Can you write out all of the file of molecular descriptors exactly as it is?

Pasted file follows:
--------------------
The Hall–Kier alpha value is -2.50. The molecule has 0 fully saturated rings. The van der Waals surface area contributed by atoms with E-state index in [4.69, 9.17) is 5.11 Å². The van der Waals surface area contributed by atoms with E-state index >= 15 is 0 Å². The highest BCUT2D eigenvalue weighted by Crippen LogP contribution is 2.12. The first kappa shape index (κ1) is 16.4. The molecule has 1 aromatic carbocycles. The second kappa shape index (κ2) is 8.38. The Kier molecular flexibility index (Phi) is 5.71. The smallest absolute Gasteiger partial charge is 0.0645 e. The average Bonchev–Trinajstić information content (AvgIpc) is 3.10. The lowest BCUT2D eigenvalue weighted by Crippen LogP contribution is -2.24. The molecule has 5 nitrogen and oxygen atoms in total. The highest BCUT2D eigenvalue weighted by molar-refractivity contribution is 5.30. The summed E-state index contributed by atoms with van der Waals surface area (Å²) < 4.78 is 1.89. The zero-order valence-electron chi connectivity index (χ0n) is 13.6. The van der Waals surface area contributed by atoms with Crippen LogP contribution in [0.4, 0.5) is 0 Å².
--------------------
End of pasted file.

The Hall–Kier alpha value is -2.50. The molecule has 0 fully saturated rings. The van der Waals surface area contributed by atoms with E-state index in [4.69, 9.17) is 5.11 Å². The van der Waals surface area contributed by atoms with E-state index >= 15 is 0 Å². The highest BCUT2D eigenvalue weighted by Crippen LogP contribution is 2.12. The first kappa shape index (κ1) is 16.4. The molecule has 1 aromatic carbocycles. The second kappa shape index (κ2) is 8.38. The Kier molecular flexibility index (Phi) is 5.71. The smallest absolute Gasteiger partial charge is 0.0645 e. The average Bonchev–Trinajstić information content (AvgIpc) is 3.10. The lowest BCUT2D eigenvalue weighted by Crippen LogP contribution is -2.24. The molecule has 5 nitrogen and oxygen atoms in total. The highest BCUT2D eigenvalue weighted by molar-refractivity contribution is 5.30. The summed E-state index contributed by atoms with van der Waals surface area (Å²) < 4.78 is 1.89. The zero-order valence-electron chi connectivity index (χ0n) is 13.6. The van der Waals surface area contributed by atoms with Crippen LogP contribution in [0.4, 0.5) is 0 Å².